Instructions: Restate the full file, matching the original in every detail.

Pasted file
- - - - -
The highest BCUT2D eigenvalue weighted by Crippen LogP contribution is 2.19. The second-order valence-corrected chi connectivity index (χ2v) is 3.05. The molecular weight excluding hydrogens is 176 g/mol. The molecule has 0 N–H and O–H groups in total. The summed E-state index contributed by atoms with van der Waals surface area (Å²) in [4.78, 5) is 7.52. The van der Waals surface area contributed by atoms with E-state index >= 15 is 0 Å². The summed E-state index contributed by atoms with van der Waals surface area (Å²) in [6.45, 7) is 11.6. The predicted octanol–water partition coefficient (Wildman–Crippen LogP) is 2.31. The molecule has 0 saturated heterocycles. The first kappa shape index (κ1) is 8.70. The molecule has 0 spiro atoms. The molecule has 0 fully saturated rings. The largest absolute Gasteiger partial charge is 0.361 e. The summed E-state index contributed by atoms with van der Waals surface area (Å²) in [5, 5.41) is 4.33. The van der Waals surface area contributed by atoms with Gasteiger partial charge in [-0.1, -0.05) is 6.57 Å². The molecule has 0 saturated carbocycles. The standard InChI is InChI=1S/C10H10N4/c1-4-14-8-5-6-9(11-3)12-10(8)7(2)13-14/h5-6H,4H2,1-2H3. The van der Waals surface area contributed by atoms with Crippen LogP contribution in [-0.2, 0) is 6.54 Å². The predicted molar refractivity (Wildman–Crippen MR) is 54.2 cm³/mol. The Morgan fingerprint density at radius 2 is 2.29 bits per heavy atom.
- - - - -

The highest BCUT2D eigenvalue weighted by Crippen LogP contribution is 2.19. The second-order valence-corrected chi connectivity index (χ2v) is 3.05. The molecular weight excluding hydrogens is 176 g/mol. The molecule has 0 N–H and O–H groups in total. The summed E-state index contributed by atoms with van der Waals surface area (Å²) in [4.78, 5) is 7.52. The van der Waals surface area contributed by atoms with E-state index >= 15 is 0 Å². The summed E-state index contributed by atoms with van der Waals surface area (Å²) in [6.45, 7) is 11.6. The predicted octanol–water partition coefficient (Wildman–Crippen LogP) is 2.31. The molecule has 0 saturated heterocycles. The first kappa shape index (κ1) is 8.70. The molecule has 0 spiro atoms. The molecule has 0 fully saturated rings. The largest absolute Gasteiger partial charge is 0.361 e. The summed E-state index contributed by atoms with van der Waals surface area (Å²) in [5, 5.41) is 4.33. The van der Waals surface area contributed by atoms with Gasteiger partial charge in [-0.1, -0.05) is 6.57 Å². The molecule has 0 saturated carbocycles. The standard InChI is InChI=1S/C10H10N4/c1-4-14-8-5-6-9(11-3)12-10(8)7(2)13-14/h5-6H,4H2,1-2H3. The van der Waals surface area contributed by atoms with Crippen LogP contribution in [-0.2, 0) is 6.54 Å². The predicted molar refractivity (Wildman–Crippen MR) is 54.2 cm³/mol. The Morgan fingerprint density at radius 2 is 2.29 bits per heavy atom.